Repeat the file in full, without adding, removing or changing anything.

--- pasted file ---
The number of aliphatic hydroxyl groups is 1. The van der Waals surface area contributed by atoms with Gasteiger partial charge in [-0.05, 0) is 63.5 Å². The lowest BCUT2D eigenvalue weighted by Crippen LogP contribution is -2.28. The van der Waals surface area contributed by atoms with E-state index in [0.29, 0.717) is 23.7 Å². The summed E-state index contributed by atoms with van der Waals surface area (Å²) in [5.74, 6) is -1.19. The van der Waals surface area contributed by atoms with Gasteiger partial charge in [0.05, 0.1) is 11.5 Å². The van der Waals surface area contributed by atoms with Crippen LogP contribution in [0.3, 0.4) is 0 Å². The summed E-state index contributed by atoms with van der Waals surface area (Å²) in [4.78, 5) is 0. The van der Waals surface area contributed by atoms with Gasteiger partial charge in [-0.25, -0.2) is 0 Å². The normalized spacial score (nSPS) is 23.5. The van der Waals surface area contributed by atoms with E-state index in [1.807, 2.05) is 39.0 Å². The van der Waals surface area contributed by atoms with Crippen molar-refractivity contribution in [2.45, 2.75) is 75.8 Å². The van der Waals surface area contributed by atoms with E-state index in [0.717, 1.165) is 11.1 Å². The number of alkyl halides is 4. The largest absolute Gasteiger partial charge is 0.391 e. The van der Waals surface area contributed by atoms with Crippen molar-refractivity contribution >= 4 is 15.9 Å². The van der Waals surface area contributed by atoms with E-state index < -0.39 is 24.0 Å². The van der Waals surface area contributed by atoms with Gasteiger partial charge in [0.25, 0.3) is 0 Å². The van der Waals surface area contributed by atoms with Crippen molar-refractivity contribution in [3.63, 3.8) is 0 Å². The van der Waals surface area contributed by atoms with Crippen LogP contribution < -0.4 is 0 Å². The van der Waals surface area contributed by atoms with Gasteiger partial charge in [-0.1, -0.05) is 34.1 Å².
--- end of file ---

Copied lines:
The number of aliphatic hydroxyl groups is 1. The van der Waals surface area contributed by atoms with Gasteiger partial charge in [-0.05, 0) is 63.5 Å². The lowest BCUT2D eigenvalue weighted by Crippen LogP contribution is -2.28. The van der Waals surface area contributed by atoms with E-state index in [0.29, 0.717) is 23.7 Å². The summed E-state index contributed by atoms with van der Waals surface area (Å²) in [5.74, 6) is -1.19. The van der Waals surface area contributed by atoms with Gasteiger partial charge in [0.05, 0.1) is 11.5 Å². The van der Waals surface area contributed by atoms with Crippen LogP contribution in [0.3, 0.4) is 0 Å². The summed E-state index contributed by atoms with van der Waals surface area (Å²) in [4.78, 5) is 0. The van der Waals surface area contributed by atoms with Gasteiger partial charge in [-0.25, -0.2) is 0 Å². The normalized spacial score (nSPS) is 23.5. The van der Waals surface area contributed by atoms with E-state index in [1.807, 2.05) is 39.0 Å². The van der Waals surface area contributed by atoms with Crippen molar-refractivity contribution in [2.45, 2.75) is 75.8 Å². The van der Waals surface area contributed by atoms with E-state index in [0.717, 1.165) is 11.1 Å². The number of alkyl halides is 4. The largest absolute Gasteiger partial charge is 0.391 e. The van der Waals surface area contributed by atoms with Crippen molar-refractivity contribution >= 4 is 15.9 Å². The van der Waals surface area contributed by atoms with E-state index < -0.39 is 24.0 Å². The van der Waals surface area contributed by atoms with Gasteiger partial charge in [0.25, 0.3) is 0 Å². The van der Waals surface area contributed by atoms with Crippen molar-refractivity contribution in [3.63, 3.8) is 0 Å². The van der Waals surface area contributed by atoms with Crippen LogP contribution < -0.4 is 0 Å². The van der Waals surface area contributed by atoms with Gasteiger partial charge in [-0.1, -0.05) is 34.1 Å².